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mirror neuron


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A neuron that is activated when a person performs a certain action or has a certain experience and also when the person observes someone else performing the same action or having the same experience. Mirror neurons provide internal representations of other people's actions, intentions, and emotions, and were first discovered in the brains of macaque monkeys in the early 1990s at the University of Parma in Italy by the Ukrainian-born neurologist Giacomo Rizzolatti (born 1937) and several colleagues and the findings published in the journal Experimental Brain Research in 1992. In humans, brain imaging studies have suggested that mirror neurons responsive to observed bodily movements are located in the superior temporal sulcus and that others are present in the inferior gyrus of the parietal lobe and of the motor cortex. Mirror neurons that respond to emotions or pain being experienced by others have been found in the insula and cingulate gyrus. Mirror neurons provide direct and immediate understanding of actions and emotions and are believed to be implicated in social cognition, social learning, skill learning, language, empathy, and theory of mind. Dysfunctional mirror neurons may explain the primary symptoms of autism. See also mu wave. [So called because these neurons reflect in an individual's brain actions performed or emotions experienced by another]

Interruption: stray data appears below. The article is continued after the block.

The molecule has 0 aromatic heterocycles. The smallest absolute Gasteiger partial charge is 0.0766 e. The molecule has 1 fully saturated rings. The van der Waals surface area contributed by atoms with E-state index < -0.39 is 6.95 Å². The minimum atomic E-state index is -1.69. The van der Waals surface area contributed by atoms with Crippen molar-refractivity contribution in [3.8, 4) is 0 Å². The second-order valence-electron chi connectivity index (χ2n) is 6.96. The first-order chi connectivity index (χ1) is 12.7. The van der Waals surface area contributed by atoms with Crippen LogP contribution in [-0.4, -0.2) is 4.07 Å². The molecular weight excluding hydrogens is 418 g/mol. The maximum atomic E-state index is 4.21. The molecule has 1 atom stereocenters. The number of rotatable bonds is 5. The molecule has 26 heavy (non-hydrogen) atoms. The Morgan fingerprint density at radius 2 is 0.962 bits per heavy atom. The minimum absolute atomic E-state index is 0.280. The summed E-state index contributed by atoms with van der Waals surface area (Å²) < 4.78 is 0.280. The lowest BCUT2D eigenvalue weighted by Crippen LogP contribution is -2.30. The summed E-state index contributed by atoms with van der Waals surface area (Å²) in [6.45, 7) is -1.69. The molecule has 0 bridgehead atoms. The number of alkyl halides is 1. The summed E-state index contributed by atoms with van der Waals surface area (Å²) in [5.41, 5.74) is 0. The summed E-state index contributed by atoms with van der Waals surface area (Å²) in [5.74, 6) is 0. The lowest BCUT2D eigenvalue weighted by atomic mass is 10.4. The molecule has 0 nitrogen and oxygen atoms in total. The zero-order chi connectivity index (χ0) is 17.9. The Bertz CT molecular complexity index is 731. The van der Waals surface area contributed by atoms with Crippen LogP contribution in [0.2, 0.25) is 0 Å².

Subjects: Psychology.


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